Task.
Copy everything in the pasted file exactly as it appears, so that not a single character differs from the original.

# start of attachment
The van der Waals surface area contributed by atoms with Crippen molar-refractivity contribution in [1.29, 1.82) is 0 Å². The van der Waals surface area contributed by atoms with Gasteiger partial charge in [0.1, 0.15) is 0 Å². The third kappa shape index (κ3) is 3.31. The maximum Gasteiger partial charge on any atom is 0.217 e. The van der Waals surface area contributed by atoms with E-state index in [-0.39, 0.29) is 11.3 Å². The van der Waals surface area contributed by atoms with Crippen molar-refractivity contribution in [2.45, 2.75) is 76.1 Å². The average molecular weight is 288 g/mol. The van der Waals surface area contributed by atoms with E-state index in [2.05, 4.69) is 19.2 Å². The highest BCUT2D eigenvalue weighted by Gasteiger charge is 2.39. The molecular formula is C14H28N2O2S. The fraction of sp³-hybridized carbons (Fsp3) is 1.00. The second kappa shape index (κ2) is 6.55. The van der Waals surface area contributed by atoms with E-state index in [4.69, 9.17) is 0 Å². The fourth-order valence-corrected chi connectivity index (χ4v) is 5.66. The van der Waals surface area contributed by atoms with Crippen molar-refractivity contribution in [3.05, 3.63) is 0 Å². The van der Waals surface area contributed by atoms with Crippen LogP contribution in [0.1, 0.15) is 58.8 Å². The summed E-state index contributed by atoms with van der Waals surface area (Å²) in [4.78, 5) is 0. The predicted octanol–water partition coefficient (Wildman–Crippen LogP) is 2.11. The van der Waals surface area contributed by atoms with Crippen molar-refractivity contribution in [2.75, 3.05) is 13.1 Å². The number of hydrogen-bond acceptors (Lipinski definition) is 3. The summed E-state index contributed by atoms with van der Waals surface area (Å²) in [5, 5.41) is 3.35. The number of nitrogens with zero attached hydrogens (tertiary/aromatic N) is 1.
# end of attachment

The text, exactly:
The van der Waals surface area contributed by atoms with Crippen molar-refractivity contribution in [1.29, 1.82) is 0 Å². The van der Waals surface area contributed by atoms with Gasteiger partial charge in [0.1, 0.15) is 0 Å². The third kappa shape index (κ3) is 3.31. The maximum Gasteiger partial charge on any atom is 0.217 e. The van der Waals surface area contributed by atoms with E-state index in [-0.39, 0.29) is 11.3 Å². The van der Waals surface area contributed by atoms with Crippen molar-refractivity contribution in [2.45, 2.75) is 76.1 Å². The average molecular weight is 288 g/mol. The van der Waals surface area contributed by atoms with E-state index in [2.05, 4.69) is 19.2 Å². The highest BCUT2D eigenvalue weighted by Gasteiger charge is 2.39. The molecular formula is C14H28N2O2S. The fraction of sp³-hybridized carbons (Fsp3) is 1.00. The second kappa shape index (κ2) is 6.55. The van der Waals surface area contributed by atoms with E-state index in [4.69, 9.17) is 0 Å². The fourth-order valence-corrected chi connectivity index (χ4v) is 5.66. The van der Waals surface area contributed by atoms with Crippen molar-refractivity contribution in [3.05, 3.63) is 0 Å². The van der Waals surface area contributed by atoms with Crippen LogP contribution in [0.1, 0.15) is 58.8 Å². The summed E-state index contributed by atoms with van der Waals surface area (Å²) in [4.78, 5) is 0. The predicted octanol–water partition coefficient (Wildman–Crippen LogP) is 2.11. The van der Waals surface area contributed by atoms with Crippen molar-refractivity contribution in [2.75, 3.05) is 13.1 Å². The number of hydrogen-bond acceptors (Lipinski definition) is 3. The summed E-state index contributed by atoms with van der Waals surface area (Å²) in [5, 5.41) is 3.35. The number of nitrogens with zero attached hydrogens (tertiary/aromatic N) is 1.